Chasing Happiness

meant to be

As February and Turner Syndrome awareness month comes to a close, some old debates in the Turner Syndrome community rear their ugly heads.  Every now and then, someone brings up the subject of how women with Turner Syndrome are portrayed in popular culture.  Believe it or not, Turner Syndrome is portrayed in popular culture with varying degrees with accuracy.  Some stereotypes do more harm than good.

One of my old favorite TV shows, Law and Order:  SVU, once aired an episode named Clock with a protagonist, 17 year-old Janey Speer, with Turner Syndrome.  Originally Stabler and Benson believe that Janey is the victim, but soon it becomes much more complicated than that.  Inaccuracies relating to Turner Syndrome aside, the way in which Janey’s boyfriend is treated in the episode is particularly troubling to me.  Essentially he is treated as a pedophile.  Connor’s motives for being with Janey and going along with her plans – and they are certainly her plans – are continually questioned due to the fact that Janey looks so much younger than she actually is.  Janey’s emotional and intellectual maturity is never mentioned.

The episode is also troubling because nothing is mentioned about hormone replacement therapy and suggests that most women with Turner Syndrome have a short window in which to become pregnant.  I understand that this piece of information drives the plot; however, I worry that it gives younger girls with Turner Syndrome false hope.  While this may be true for an extremely small percentage of women with Turner Syndrome (less than 5%), it certainly isn’t the norm.  This fact was never mentioned in the episode.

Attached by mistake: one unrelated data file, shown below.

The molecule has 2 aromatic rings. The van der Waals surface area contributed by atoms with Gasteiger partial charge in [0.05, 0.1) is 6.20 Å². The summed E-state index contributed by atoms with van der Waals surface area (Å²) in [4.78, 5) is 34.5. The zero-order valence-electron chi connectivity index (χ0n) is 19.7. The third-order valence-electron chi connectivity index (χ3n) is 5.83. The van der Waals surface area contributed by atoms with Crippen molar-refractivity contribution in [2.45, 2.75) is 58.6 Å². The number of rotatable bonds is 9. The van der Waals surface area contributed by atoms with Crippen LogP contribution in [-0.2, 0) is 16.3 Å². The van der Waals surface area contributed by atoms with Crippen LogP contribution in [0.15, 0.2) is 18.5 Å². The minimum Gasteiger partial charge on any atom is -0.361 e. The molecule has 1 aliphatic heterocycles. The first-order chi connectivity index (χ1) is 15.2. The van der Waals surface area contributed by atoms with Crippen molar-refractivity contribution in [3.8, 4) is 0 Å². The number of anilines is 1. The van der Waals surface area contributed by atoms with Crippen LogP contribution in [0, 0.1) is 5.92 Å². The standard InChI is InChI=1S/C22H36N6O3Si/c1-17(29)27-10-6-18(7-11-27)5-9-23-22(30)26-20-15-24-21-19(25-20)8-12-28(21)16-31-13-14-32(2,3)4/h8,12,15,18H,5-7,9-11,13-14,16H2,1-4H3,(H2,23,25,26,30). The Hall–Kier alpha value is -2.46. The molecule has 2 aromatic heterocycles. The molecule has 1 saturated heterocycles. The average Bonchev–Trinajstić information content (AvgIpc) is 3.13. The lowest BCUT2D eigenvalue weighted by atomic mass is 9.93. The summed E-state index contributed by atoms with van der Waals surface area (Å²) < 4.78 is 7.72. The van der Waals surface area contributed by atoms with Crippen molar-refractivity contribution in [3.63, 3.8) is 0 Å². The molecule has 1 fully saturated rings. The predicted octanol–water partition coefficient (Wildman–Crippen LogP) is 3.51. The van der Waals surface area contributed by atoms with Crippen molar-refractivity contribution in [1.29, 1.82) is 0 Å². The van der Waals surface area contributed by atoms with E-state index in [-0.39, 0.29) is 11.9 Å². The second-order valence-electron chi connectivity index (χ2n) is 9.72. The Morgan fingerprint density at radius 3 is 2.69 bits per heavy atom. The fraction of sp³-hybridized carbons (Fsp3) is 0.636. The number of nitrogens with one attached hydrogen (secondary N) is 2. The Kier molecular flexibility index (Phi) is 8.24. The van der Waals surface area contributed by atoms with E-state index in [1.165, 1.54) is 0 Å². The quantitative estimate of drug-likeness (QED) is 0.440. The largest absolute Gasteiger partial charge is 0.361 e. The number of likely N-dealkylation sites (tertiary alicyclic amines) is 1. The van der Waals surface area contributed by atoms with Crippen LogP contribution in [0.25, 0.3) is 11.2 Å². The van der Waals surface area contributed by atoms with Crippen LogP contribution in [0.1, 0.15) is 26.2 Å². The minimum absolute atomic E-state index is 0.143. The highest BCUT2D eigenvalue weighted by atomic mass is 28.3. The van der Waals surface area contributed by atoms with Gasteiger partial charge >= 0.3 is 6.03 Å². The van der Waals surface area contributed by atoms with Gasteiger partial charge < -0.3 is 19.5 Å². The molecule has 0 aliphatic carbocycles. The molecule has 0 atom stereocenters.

There is one particular scene in Clock that I love though.  When Janey is the hospital and her entire plot to become pregnant comes to light, someone mentions that women and girls with Turner Syndrome are extremely stubborn.  While it is fair to mention that I would have been extremely stubborn anyway given family history, I love the idea that it is a trait of women and girls with Turner Syndrome.  Why wouldn’t we be?  We have to fight that much harder to get what we want out of life – and I see nothing wrong with that.

Another well-known portrayal of Turner Syndrome in popular culture, Gwen in The Condition by Jennifer Haigh, is much more realistic in my opinion.  There is a scene in the beginning of the novel where Gwen is compared to her slightly older female cousin.  That scene sticks with me because it is precisely what I did at that age.  While the way in which Gwen’s family deals with the fact that she has Turner Syndrome is extreme and appears false to me, I love Gwen’s reaction to it all.  She comes across as the most levelheaded person in her family.  Ultimately, she realizes what she is missing in her life and pursues it with all that she has.  Her decision to risk it all for love by uprooting her life and starting over in the Caribbean is one of the most personally satisfying endings to a novel that I have ever read.  It is something I would consider if I were in Gwen’s situation.  I couldn’t help but cheer for her sheer force of will to be happy.

Everyone seems to have a different opinion about Clock and The Condition.  I admit that both have their issues, but it still amazes me that Turner Syndrome is portrayed in popular culture at all.  What impresses me is that girls and women with Turner Syndrome are largely shown to be strong willed and determined to let nothing stop them from achieving anything.  It may come across as naïve or overly optimistic, but I would rather be determined than resigned.  Resignation never helped anyone.

Caribe

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